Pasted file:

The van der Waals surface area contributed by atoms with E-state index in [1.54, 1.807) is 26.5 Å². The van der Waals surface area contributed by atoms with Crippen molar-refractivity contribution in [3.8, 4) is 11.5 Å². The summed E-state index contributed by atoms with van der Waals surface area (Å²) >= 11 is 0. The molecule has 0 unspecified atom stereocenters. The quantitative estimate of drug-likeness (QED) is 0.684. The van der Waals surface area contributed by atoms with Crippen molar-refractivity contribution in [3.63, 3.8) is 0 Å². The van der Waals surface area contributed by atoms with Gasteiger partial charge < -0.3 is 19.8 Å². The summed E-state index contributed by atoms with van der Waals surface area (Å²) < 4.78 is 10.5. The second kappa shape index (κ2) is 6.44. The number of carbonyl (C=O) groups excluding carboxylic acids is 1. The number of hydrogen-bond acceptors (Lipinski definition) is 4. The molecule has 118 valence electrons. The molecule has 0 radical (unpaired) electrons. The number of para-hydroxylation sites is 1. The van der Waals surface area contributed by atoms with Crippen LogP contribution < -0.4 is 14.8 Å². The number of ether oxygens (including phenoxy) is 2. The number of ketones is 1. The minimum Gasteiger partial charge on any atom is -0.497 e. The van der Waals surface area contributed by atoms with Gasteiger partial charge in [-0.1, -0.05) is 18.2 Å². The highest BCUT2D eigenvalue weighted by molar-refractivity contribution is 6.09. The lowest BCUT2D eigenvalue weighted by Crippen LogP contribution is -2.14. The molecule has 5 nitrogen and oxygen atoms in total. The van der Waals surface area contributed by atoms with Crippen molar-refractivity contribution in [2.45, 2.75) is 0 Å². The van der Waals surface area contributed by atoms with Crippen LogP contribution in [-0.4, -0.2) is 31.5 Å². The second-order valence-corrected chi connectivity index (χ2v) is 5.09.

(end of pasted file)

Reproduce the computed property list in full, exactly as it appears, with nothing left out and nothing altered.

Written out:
The van der Waals surface area contributed by atoms with E-state index in [1.54, 1.807) is 26.5 Å². The van der Waals surface area contributed by atoms with Crippen molar-refractivity contribution in [3.8, 4) is 11.5 Å². The summed E-state index contributed by atoms with van der Waals surface area (Å²) >= 11 is 0. The molecule has 0 unspecified atom stereocenters. The quantitative estimate of drug-likeness (QED) is 0.684. The van der Waals surface area contributed by atoms with Crippen molar-refractivity contribution in [3.63, 3.8) is 0 Å². The van der Waals surface area contributed by atoms with Gasteiger partial charge < -0.3 is 19.8 Å². The summed E-state index contributed by atoms with van der Waals surface area (Å²) < 4.78 is 10.5. The second kappa shape index (κ2) is 6.44. The number of carbonyl (C=O) groups excluding carboxylic acids is 1. The number of hydrogen-bond acceptors (Lipinski definition) is 4. The molecule has 118 valence electrons. The molecule has 0 radical (unpaired) electrons. The number of para-hydroxylation sites is 1. The van der Waals surface area contributed by atoms with Crippen LogP contribution < -0.4 is 14.8 Å². The number of ether oxygens (including phenoxy) is 2. The number of ketones is 1. The minimum Gasteiger partial charge on any atom is -0.497 e. The van der Waals surface area contributed by atoms with Gasteiger partial charge in [-0.1, -0.05) is 18.2 Å². The highest BCUT2D eigenvalue weighted by molar-refractivity contribution is 6.09. The lowest BCUT2D eigenvalue weighted by Crippen LogP contribution is -2.14. The molecule has 5 nitrogen and oxygen atoms in total. The van der Waals surface area contributed by atoms with Crippen molar-refractivity contribution in [2.45, 2.75) is 0 Å². The van der Waals surface area contributed by atoms with Crippen LogP contribution in [-0.4, -0.2) is 31.5 Å². The second-order valence-corrected chi connectivity index (χ2v) is 5.09.